As the start of the 2019-2020 school years begins, Cambridge-Isanti High School Principal Dr. Steven Gibbs and School Resource Officer Kevin Gross hope to focus on education for students found vaping or in possession of vaping materials.
“I think it’s been about four or five years that vaping has really been an issue, but the ease of access has really spiked within the last two years,” Gibbs said. “I think it’s really easy for students to get their hands on these devices now, and that’s one of the big issues.”
With the lack of knowledge throughout the health community on long-term causes and the rise in illness facing teens who use vaping materials, the concern is heightened in both the education community as well as in homes.
“There’s high amounts of nicotine in the fluid, and the Juuls that students are using can often add up to the equivalent of three packs of cigarettes per day with the amount of nicotine in there,” Gross said. “It’s not only the amount of nicotine that we know isn’t good for the undeveloped brain of a teenager, but there’s the flavorings that they’re using.”
According to an article by a pulmonologist that Gross read, the flavorings in the vaping juice are one of the biggest causes of the health concerns for youth along with the fact that consumers are inhaling the aerosolized liquid.
“This article I read by a pulmonologist said kids are saying, ‘Because it’s food grade, I can take that into my body.’ Well, not into your lungs, is what the doctor was saying. They’ve got these flavorings that are developing the diseases, like what they are calling popcorn lung; by vaporizing these materials they are getting them into their lungs,” Gross said.
According to the Minnesota Department of Health, the number of confirmed or probable cases of vaping-associated lung injuries has increased to 32 and another 16 people are under review as of Sept. 16.
“This is an epidemic across the country. It’s broadcasted as the ‘safe alternative to smoking,’ and when they hear that, they hear the word ‘safe,’” Gibbs said. “We’re seeing the usage spike, we’re seeing these young adults and kids hospitalized and even dying and they’re pointing to vaping as the cause.”
“We have to tell our kids we care about you enough to not ignore this, and we care enough about you to educate you,” Gibbs added.
With a focus on education and less on constant punishment, both Gibbs and Gross teamed up with other officials and developed a new plan for Cambridge-Isanti High School students with education at the forefront.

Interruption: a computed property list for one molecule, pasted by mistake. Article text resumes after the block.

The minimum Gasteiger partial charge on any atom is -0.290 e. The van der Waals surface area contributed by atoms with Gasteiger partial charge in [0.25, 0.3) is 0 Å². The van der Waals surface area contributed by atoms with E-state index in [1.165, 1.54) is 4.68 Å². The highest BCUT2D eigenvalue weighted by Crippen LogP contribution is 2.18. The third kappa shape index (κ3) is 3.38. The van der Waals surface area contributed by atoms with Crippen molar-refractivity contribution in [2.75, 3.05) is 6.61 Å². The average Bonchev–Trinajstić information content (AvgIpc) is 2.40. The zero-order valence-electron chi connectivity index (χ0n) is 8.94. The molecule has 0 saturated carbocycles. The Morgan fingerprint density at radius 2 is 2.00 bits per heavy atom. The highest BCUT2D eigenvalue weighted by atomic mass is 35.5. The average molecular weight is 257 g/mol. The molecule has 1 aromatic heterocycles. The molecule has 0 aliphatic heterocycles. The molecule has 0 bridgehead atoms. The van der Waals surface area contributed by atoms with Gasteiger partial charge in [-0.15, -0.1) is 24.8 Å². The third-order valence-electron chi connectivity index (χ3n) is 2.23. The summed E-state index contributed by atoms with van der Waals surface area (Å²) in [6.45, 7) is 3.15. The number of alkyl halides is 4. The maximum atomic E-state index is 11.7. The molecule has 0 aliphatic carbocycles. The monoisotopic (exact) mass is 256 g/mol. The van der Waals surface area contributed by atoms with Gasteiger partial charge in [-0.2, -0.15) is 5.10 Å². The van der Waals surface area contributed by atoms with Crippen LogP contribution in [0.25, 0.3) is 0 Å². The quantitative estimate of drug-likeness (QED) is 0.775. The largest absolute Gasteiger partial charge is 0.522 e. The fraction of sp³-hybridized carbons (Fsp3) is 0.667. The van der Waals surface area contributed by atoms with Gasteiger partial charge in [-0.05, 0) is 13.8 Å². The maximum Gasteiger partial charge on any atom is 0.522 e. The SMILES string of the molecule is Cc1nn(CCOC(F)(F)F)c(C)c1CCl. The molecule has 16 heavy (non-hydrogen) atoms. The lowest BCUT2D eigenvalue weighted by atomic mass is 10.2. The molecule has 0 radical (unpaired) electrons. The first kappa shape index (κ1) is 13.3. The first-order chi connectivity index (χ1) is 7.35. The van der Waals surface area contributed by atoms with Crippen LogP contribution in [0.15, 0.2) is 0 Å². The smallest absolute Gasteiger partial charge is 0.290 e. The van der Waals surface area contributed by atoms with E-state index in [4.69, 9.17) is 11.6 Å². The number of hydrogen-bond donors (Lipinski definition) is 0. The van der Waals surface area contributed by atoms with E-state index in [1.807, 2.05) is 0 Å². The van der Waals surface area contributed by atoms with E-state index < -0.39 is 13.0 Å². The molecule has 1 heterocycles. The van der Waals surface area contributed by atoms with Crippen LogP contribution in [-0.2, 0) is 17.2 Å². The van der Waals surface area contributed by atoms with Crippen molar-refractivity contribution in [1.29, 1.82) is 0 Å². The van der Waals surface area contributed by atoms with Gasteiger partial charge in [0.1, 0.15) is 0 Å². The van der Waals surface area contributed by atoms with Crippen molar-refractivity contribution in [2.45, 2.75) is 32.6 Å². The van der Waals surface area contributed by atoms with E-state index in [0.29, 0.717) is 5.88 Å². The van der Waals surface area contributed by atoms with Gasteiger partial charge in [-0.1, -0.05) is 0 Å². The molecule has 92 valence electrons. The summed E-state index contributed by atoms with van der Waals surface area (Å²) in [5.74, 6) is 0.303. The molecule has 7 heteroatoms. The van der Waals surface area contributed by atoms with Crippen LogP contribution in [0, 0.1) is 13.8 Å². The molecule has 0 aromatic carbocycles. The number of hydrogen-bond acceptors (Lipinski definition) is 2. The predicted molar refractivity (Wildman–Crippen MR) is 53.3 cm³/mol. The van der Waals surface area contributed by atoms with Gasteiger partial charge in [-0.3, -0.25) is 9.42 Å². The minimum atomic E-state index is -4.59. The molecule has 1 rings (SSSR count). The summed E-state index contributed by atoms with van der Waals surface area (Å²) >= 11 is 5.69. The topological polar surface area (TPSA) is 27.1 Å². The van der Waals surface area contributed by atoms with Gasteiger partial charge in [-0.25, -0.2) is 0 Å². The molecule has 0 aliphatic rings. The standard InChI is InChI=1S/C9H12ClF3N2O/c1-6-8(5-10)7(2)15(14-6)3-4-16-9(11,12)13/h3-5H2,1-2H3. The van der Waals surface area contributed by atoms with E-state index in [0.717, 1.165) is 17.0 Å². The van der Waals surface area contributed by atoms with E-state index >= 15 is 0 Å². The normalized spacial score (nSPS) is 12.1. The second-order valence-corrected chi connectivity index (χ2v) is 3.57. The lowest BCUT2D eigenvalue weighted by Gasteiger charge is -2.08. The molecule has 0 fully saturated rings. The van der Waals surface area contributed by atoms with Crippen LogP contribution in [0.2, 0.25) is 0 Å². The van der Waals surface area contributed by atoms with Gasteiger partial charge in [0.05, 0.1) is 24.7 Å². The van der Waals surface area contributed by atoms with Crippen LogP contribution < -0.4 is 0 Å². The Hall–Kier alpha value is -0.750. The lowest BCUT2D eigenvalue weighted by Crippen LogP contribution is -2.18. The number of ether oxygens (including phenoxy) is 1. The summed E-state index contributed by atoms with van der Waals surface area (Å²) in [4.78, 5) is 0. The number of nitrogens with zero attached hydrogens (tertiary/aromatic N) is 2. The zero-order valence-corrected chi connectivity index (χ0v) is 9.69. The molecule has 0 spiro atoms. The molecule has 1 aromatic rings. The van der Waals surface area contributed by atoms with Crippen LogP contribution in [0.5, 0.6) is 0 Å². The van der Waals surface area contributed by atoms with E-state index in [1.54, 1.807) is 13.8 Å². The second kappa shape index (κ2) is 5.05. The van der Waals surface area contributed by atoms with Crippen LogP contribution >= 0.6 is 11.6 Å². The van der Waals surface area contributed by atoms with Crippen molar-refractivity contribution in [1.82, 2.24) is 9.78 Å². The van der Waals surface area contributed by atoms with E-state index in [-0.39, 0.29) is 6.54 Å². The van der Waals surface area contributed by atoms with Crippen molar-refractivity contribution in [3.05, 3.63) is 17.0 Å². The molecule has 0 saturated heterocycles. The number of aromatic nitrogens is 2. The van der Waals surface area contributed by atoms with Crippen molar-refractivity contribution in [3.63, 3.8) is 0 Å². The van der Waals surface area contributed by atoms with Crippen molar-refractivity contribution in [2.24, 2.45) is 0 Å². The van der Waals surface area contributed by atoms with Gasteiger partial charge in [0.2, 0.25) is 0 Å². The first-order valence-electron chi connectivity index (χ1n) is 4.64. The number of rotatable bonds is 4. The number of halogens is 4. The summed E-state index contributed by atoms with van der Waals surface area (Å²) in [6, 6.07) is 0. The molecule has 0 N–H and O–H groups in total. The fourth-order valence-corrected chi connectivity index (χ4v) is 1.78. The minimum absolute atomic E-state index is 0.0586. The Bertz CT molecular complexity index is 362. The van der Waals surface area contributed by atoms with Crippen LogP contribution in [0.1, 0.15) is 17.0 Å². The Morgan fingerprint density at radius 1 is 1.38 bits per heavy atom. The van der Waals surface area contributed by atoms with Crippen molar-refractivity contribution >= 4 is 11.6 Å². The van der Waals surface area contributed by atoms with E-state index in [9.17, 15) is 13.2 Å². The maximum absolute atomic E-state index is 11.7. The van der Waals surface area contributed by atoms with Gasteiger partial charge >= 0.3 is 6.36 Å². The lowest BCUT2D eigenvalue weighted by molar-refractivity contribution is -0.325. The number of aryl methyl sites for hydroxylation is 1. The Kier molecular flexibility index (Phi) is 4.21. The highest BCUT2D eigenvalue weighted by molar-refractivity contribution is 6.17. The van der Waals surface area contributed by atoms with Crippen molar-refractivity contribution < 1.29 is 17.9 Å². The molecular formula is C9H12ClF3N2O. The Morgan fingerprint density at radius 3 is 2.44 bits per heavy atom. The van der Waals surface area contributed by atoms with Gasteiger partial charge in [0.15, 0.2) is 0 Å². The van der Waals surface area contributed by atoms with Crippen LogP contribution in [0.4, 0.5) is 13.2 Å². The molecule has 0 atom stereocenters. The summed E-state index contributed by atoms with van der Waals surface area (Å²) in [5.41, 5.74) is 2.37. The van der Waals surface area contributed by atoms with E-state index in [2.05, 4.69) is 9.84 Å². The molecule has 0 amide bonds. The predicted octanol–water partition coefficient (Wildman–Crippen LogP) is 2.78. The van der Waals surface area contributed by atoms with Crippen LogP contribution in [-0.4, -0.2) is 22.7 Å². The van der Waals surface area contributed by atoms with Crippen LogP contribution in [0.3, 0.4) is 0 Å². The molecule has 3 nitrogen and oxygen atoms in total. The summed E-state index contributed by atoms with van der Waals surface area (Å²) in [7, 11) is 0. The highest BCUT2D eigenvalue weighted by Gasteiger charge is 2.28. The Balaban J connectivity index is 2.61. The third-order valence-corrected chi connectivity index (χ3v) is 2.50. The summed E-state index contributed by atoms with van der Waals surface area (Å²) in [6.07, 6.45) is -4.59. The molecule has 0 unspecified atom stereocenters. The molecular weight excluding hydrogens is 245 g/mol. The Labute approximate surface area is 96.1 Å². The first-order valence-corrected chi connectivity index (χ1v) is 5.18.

“The big thing with this program is, I don’t want to come in here and just be a ticket writer because we could easily do that; that would be an easy solution. I want to instead give those students another opportunity, an opportunity to learn what they’re doing to their bodies and the choices they’re making as well as the possible effects it could have on them,” Gross said.
Prior to the new education-based plan, enforcement included ticketing students with an administrative ticket.
“I’ve heard that the ticket was almost a badge of honor for some students and they were Snap Chatting them saying, ‘look what I got,’ and the tickets were one way to tackle the problem, but it wasn’t very effective,” Gross said. “We have to readjust and that’s what we’re doing with the education piece.”
On Sept. 9 the school sent out a letter to students and parents making them aware of the new anti-vaping pilot program, which will require an education piece rather than a punishment for those caught vaping or with a vaping device. For students who are assigned to the class and chose not to attend, they will be referred to juvenile court.
“We are starting a campaign, ‘see something say something,’ it’s a campaign that we will put out with posters that will be put out throughout the school with a QR code and an email address on it that students will be able to email confidentially if they see something, like vaping in the bathrooms,” Gross said. “It is getting harder and harder to detect, and having the students on our side will help a lot because we can’t be everywhere at once.”
With anywhere between 1,500 and 1,600 students at the school on any given day, it’s up to them to partner with staff and administration to take a stand, according to Gibbs.
“The one thing that I’ve seen over the last 12 months is peers coming against this and saying this isn’t OK,” Gibbs said. “Students don’t like walking in and seeing their peers doing this, there is a ground swell of people coming against this, and that’s what we need to combat this. It can’t be done by just the school; we need the parents and students as well.”
Noting a partnership between the school, law enforcement and city and county officials, Gibbs noted the issue won’t be solved by just one entity, but by the community working together to end the epidemic effecting the youth.
“I’ve always been a believer that you can consequence students all day long, but you can’t change their behavior unless you educate people. Sending a student home and telling them come back changed rarely works, but working with that student, whether it’s one-on-one or in small group to give them good information, I believe is what changes behavior,” Gibbs said.
“You have to get to the core, you have to give students a reason to change, and very rarely is that reason a consequence. We believe the reason a person changes is accurate information given by a caring adult,” Gibbs added.
Looking forward at combating the vaping epidemic, the school is also looking at additional education opportunities, including bringing in health professionals to help in education, as well as the dedication of the community in supporting the push to encourage students to stop vaping and learn what it can do to their bodies.